Sarah Sanders' attempt to defend Trump from charges of racism just backfired spectacularly

Sanders falsely claimed three times as many jobs were created for African-American workers under Trump as Obama

Published August 15, 2018 2:46PM (EDT)

Sarah Huckabee Sanders (Getty/Win McNamee)
Sarah Huckabee Sanders (Getty/Win McNamee)

This article originally appeared on AlterNet.

Faced with the impossible task of defending President Donald Trump from the latest firestorm over his racist comments, Sarah Sanders decided to argue instead that people were missing the big picture. According to her, Trump's policies have been better for African-Americans than they were under the first African-American president.

"This president since he took office, in the year and a half that he’s been here has created 700,000 new jobs for African-Americans. That’s 700,000 African-Americans that are working now that weren’t working when this president took place," she said to reporters. "When President Obama left, after eight years in office, he had only created 195,000 jobs for African-Americans."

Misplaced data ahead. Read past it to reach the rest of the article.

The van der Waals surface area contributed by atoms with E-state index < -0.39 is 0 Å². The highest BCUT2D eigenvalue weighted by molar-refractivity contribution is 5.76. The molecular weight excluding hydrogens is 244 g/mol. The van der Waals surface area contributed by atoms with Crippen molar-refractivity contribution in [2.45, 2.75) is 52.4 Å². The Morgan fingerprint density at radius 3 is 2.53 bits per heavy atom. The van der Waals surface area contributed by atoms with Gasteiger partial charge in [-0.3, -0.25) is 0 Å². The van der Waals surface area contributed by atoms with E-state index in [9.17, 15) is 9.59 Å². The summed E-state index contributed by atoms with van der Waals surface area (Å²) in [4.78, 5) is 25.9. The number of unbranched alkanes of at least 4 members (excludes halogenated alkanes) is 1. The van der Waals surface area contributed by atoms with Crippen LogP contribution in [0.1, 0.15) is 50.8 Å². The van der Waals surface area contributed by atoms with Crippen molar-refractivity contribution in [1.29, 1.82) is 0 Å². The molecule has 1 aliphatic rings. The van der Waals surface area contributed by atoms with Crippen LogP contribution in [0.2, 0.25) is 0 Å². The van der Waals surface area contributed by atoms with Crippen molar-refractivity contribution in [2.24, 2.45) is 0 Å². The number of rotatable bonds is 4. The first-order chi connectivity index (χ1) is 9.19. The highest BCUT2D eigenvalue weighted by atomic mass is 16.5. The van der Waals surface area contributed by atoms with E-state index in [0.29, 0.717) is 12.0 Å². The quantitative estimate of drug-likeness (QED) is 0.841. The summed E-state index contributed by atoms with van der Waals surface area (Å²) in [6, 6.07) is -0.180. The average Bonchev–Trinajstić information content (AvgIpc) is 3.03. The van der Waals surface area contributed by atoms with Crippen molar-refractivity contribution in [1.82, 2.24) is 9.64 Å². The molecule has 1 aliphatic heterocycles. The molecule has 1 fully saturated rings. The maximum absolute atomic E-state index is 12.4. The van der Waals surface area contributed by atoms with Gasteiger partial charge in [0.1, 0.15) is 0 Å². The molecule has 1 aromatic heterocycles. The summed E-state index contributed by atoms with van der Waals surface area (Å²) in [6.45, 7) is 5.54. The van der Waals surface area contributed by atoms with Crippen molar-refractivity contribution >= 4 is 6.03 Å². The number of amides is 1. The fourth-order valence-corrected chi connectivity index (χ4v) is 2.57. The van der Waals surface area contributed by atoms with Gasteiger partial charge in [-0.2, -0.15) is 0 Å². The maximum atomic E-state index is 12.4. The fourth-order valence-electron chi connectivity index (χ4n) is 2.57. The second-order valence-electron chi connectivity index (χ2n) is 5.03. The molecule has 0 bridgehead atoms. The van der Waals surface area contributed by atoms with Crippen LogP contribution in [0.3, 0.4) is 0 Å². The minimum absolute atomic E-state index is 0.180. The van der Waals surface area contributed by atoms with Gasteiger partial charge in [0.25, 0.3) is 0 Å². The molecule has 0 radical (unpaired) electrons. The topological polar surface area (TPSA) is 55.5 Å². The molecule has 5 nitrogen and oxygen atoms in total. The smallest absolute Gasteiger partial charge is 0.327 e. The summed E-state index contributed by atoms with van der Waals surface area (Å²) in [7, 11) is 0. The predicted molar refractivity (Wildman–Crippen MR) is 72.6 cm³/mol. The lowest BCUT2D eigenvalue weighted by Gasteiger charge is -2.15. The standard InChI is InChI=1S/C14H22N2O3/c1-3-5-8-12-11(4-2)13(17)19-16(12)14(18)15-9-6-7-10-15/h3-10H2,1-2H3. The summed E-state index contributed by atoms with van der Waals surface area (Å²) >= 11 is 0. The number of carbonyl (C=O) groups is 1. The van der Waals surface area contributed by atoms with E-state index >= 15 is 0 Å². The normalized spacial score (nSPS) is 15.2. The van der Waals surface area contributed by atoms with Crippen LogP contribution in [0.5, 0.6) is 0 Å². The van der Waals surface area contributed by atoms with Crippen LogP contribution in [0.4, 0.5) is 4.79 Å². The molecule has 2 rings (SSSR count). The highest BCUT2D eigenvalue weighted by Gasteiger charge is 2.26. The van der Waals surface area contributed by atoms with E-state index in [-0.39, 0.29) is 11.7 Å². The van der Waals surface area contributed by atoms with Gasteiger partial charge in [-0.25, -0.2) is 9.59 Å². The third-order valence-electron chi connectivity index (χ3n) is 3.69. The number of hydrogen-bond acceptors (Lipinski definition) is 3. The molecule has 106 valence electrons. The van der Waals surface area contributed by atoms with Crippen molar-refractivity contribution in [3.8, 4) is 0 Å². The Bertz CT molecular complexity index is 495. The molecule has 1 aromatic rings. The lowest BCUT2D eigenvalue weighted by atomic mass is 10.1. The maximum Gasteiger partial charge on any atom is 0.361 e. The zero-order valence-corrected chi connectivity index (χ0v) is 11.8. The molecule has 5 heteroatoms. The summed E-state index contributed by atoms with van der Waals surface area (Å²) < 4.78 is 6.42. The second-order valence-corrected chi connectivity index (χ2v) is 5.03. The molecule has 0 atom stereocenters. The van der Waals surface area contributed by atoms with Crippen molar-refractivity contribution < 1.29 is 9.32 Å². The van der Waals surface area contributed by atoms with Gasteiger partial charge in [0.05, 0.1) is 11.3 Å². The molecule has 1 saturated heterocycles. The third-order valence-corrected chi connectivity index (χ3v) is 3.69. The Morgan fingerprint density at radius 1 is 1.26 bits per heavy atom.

Only one problem: this is a lie.

According to Bloomberg's analysis of data from the U.S. Bureau of Labor Statistics, "While the U.S. economy has added about 700,000 jobs held by black workers since Trump took office, it added about 3 million while Obama was in office."

Indeed, this claim was so false that Sanders was forced to issue a correction:

Job growth for everyone, including African-Americans, has been somewhat faster in the first two years of Trump's presidency than the first two years of Obama's, but that is because Obama spent his early presidency digging the U.S. economy out of a severe recession. The economy he presided over is the same one that has allowed Trump to enjoy steady job growth.

Not only has Trump done little to effect positive job growth for African-American workers personally, but many of his policies are hurting the economy as a whole, from job-killing tariffs to a tax scam for billionaires that is causing stock buybacks to explode while wages stagnate. In many cases, his policies actively stand to threaten black workers' long-term access to high-wage jobs, including harsh actions against labor unions and attempts to deregulate race in college admissions.

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By Matthew Chapman

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